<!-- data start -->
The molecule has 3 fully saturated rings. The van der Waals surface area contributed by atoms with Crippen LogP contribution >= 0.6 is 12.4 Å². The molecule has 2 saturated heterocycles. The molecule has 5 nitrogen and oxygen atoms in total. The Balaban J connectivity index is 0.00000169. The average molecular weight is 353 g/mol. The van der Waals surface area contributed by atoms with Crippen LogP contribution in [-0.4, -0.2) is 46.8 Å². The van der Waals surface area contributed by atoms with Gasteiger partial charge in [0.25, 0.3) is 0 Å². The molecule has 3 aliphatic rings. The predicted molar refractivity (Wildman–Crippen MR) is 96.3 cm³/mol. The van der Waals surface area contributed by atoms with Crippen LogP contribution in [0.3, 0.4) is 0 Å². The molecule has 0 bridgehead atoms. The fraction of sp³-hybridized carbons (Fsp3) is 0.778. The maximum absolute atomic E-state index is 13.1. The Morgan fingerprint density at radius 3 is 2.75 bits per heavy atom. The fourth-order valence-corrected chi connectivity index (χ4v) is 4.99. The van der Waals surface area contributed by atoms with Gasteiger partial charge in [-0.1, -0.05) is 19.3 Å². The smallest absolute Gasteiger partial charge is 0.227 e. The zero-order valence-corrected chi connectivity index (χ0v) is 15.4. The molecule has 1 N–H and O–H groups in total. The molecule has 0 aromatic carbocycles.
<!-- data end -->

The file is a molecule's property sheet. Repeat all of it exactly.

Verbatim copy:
The molecule has 3 fully saturated rings. The van der Waals surface area contributed by atoms with Crippen LogP contribution >= 0.6 is 12.4 Å². The molecule has 2 saturated heterocycles. The molecule has 5 nitrogen and oxygen atoms in total. The Balaban J connectivity index is 0.00000169. The average molecular weight is 353 g/mol. The van der Waals surface area contributed by atoms with Crippen LogP contribution in [-0.4, -0.2) is 46.8 Å². The van der Waals surface area contributed by atoms with Gasteiger partial charge in [0.25, 0.3) is 0 Å². The molecule has 3 aliphatic rings. The predicted molar refractivity (Wildman–Crippen MR) is 96.3 cm³/mol. The van der Waals surface area contributed by atoms with Crippen LogP contribution in [0.3, 0.4) is 0 Å². The molecule has 0 bridgehead atoms. The fraction of sp³-hybridized carbons (Fsp3) is 0.778. The maximum absolute atomic E-state index is 13.1. The Morgan fingerprint density at radius 3 is 2.75 bits per heavy atom. The fourth-order valence-corrected chi connectivity index (χ4v) is 4.99. The van der Waals surface area contributed by atoms with Gasteiger partial charge in [-0.1, -0.05) is 19.3 Å². The smallest absolute Gasteiger partial charge is 0.227 e. The zero-order valence-corrected chi connectivity index (χ0v) is 15.4. The molecule has 1 N–H and O–H groups in total. The molecule has 0 aromatic carbocycles.